It’s official. The State of Florida has banned texting-while-driving. On May 28, 2013, Governor Rick Scott signed a new law aimed at preventing distracted driving. The new law which takes effect immediately, allows a law enforcement officer to pull over a driver and issue a citation for texting-while-driving only if the driver has committed another infraction, like speeding, running a red light, a broken taillight, or expired tag. This is the same way the seat-belt law was introduced. It started out as a non-stoppable offense and had to be combined with a moving violation. Over time, the seat-belt law was changed and is now treated as a stand-alone moving violation.
Texting-while-driving has become a serious problem adding to distracted driving-related accidents. A study by The National Highway Traffic Safety Administration shows that each day in the United States, more than 9 people are killed and more than 1,060 people are injured in crashes that are reported to involve a distracted driver. A CDC study analyzed 2011 data on distracted driving, including talking, texting, and reading email behind the wheel and one of the study’s findings showed that 31% of U.S. drivers ages 18-64 reported that they had read or sent text messages or email messages while driving at least once within the 30 days before they were surveyed.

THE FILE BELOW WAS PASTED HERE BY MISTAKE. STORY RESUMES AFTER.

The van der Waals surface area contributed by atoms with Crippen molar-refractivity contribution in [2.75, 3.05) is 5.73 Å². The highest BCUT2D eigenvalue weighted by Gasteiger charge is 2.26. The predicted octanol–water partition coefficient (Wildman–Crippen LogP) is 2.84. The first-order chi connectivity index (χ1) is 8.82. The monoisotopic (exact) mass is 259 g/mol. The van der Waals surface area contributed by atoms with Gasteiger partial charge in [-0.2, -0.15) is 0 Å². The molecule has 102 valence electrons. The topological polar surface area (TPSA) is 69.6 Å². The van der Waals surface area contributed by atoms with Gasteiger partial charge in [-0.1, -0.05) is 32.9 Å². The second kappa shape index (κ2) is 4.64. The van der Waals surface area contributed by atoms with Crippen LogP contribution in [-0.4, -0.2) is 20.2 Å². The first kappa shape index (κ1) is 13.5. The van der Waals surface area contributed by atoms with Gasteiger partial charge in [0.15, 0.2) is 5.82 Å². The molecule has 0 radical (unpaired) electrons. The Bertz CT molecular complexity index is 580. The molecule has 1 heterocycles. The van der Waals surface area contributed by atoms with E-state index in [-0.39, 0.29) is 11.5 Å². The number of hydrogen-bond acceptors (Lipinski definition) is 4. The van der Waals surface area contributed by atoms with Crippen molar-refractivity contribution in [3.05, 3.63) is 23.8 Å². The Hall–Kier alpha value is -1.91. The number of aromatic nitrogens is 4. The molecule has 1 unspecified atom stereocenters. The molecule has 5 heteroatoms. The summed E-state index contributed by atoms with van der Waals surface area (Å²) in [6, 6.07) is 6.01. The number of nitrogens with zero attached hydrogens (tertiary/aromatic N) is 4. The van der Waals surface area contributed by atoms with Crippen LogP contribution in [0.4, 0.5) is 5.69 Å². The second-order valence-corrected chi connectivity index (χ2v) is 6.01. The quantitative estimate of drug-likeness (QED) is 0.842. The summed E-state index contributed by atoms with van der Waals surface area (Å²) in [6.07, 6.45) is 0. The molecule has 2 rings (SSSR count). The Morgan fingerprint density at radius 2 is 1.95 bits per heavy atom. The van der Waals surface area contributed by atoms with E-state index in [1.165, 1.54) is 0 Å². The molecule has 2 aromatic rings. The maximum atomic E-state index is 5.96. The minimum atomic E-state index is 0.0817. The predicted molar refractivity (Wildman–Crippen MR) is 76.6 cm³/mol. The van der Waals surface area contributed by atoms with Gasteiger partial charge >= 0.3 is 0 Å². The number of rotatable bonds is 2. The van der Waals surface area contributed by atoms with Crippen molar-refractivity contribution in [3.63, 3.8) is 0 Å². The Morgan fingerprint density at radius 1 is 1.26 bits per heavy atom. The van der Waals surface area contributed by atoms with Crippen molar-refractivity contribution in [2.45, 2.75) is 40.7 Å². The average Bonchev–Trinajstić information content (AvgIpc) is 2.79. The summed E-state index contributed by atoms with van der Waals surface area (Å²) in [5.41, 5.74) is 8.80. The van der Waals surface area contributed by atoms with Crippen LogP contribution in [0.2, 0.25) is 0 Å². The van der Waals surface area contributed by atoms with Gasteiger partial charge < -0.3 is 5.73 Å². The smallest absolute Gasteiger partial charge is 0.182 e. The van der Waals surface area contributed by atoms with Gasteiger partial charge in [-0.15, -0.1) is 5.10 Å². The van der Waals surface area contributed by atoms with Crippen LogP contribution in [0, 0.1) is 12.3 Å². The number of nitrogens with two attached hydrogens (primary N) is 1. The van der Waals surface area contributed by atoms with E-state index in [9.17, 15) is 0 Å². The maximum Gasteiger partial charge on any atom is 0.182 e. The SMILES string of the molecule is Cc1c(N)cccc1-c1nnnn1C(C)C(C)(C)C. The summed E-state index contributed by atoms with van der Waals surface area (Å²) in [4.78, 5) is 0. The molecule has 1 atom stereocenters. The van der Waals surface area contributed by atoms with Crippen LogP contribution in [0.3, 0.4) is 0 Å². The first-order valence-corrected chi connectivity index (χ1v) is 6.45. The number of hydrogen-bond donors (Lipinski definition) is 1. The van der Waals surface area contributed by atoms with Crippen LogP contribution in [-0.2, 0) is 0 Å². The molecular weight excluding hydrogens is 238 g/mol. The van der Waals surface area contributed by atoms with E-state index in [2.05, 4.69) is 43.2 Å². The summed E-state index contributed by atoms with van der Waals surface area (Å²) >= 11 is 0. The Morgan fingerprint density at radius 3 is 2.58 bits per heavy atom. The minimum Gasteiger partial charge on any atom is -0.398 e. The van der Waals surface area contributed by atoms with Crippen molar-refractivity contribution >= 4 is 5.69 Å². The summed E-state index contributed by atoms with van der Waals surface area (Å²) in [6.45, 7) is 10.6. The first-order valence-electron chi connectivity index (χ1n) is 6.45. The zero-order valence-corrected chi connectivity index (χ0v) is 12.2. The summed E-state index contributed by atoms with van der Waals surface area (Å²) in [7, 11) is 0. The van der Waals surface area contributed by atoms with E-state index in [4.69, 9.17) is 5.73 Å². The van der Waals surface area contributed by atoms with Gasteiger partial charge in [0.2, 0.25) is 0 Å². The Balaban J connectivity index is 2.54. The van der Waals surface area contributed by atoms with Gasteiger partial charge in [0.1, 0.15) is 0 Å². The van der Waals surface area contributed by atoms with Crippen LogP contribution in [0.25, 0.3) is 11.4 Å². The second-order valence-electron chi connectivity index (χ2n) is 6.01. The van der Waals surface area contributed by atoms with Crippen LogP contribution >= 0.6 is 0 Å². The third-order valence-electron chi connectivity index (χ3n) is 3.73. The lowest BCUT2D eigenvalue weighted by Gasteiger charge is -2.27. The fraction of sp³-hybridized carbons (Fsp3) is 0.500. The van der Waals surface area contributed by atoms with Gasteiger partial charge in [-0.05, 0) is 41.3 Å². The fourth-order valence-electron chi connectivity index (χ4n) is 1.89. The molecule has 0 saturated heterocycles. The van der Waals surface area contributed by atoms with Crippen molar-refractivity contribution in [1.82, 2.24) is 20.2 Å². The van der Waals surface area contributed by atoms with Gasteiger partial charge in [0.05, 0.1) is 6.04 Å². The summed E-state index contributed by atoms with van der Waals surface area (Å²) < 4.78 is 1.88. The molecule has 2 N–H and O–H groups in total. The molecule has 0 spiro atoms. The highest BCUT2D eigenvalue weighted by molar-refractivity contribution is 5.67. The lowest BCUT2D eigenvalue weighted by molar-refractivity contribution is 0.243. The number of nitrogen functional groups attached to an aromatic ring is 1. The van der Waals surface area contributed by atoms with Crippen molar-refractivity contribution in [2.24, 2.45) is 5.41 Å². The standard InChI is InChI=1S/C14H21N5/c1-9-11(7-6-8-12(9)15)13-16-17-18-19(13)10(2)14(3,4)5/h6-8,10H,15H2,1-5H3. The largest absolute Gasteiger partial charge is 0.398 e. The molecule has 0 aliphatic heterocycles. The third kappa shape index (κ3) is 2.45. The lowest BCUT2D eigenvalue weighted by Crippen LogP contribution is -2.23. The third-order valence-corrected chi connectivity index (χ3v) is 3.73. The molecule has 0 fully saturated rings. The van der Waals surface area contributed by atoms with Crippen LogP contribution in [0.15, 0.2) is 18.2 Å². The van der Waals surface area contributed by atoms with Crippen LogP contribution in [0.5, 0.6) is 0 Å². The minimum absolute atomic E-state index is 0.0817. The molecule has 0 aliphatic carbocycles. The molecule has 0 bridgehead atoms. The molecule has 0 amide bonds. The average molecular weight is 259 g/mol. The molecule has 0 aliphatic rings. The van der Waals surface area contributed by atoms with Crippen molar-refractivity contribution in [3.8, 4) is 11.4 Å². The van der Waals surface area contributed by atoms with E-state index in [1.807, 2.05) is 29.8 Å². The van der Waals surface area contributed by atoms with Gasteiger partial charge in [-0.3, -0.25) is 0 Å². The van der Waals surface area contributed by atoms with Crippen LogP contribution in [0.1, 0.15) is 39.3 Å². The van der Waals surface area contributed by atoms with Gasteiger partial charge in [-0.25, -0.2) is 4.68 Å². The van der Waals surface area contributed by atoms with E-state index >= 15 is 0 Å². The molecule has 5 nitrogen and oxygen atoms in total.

In the last several years, many states have passed laws prohibiting texting-while-driving. The federal government is also involved: Beginning in 2010, the Federal Motor Carrier Safety Administration enacted a ban that prohibits commercial vehicle drivers from texting while driving.
Laws banning texting-while-driving are controversial. Some studies show that these types of laws do not reduce the number of crashes when compared with states where texting-while-driving is still allowed. One explanation is that cell phone use is still permitted by a driver, just not texting. This has led many safety experts to argue in favor of a total ban on cell phone use by a driver. The National Safety Council supports a total ban.
For now, you can still talk on your cell phone while driving in Florida. Just no texting.